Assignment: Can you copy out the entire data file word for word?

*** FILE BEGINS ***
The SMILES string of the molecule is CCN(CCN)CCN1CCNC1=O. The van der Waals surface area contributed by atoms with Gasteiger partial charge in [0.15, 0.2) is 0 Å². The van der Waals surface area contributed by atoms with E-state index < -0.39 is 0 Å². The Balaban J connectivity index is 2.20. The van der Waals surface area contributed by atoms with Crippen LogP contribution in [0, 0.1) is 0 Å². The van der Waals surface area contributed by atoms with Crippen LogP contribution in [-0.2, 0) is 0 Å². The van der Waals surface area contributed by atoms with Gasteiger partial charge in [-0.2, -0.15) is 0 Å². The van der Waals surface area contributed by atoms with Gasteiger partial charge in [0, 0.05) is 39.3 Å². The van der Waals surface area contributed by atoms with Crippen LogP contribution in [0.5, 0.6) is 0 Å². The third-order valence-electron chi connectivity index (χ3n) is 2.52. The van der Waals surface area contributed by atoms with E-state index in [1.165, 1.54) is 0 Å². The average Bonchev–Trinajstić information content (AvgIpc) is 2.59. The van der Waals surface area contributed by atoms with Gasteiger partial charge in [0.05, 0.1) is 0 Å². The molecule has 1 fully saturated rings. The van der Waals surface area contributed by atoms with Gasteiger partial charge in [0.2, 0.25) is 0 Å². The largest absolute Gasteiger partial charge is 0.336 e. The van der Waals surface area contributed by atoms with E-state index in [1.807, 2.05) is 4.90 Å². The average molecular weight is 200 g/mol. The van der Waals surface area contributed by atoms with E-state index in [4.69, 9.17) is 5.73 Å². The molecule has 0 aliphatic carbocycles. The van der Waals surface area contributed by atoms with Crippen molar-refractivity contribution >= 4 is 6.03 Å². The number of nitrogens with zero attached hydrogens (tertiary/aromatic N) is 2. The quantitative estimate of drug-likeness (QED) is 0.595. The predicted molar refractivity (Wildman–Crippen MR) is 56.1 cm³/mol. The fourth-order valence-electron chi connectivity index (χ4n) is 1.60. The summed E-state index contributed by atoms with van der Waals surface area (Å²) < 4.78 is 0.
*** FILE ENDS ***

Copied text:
The SMILES string of the molecule is CCN(CCN)CCN1CCNC1=O. The van der Waals surface area contributed by atoms with Gasteiger partial charge in [0.15, 0.2) is 0 Å². The van der Waals surface area contributed by atoms with E-state index < -0.39 is 0 Å². The Balaban J connectivity index is 2.20. The van der Waals surface area contributed by atoms with Crippen LogP contribution in [0, 0.1) is 0 Å². The van der Waals surface area contributed by atoms with Crippen LogP contribution in [-0.2, 0) is 0 Å². The van der Waals surface area contributed by atoms with Gasteiger partial charge in [-0.2, -0.15) is 0 Å². The van der Waals surface area contributed by atoms with Gasteiger partial charge in [0, 0.05) is 39.3 Å². The van der Waals surface area contributed by atoms with Crippen LogP contribution in [0.5, 0.6) is 0 Å². The third-order valence-electron chi connectivity index (χ3n) is 2.52. The van der Waals surface area contributed by atoms with E-state index in [1.165, 1.54) is 0 Å². The average Bonchev–Trinajstić information content (AvgIpc) is 2.59. The van der Waals surface area contributed by atoms with Gasteiger partial charge in [0.05, 0.1) is 0 Å². The molecule has 1 fully saturated rings. The van der Waals surface area contributed by atoms with Gasteiger partial charge in [0.2, 0.25) is 0 Å². The largest absolute Gasteiger partial charge is 0.336 e. The van der Waals surface area contributed by atoms with E-state index in [1.807, 2.05) is 4.90 Å². The average molecular weight is 200 g/mol. The van der Waals surface area contributed by atoms with E-state index in [4.69, 9.17) is 5.73 Å². The molecule has 0 aliphatic carbocycles. The van der Waals surface area contributed by atoms with Crippen molar-refractivity contribution >= 4 is 6.03 Å². The number of nitrogens with zero attached hydrogens (tertiary/aromatic N) is 2. The quantitative estimate of drug-likeness (QED) is 0.595. The predicted molar refractivity (Wildman–Crippen MR) is 56.1 cm³/mol. The fourth-order valence-electron chi connectivity index (χ4n) is 1.60. The summed E-state index contributed by atoms with van der Waals surface area (Å²) < 4.78 is 0.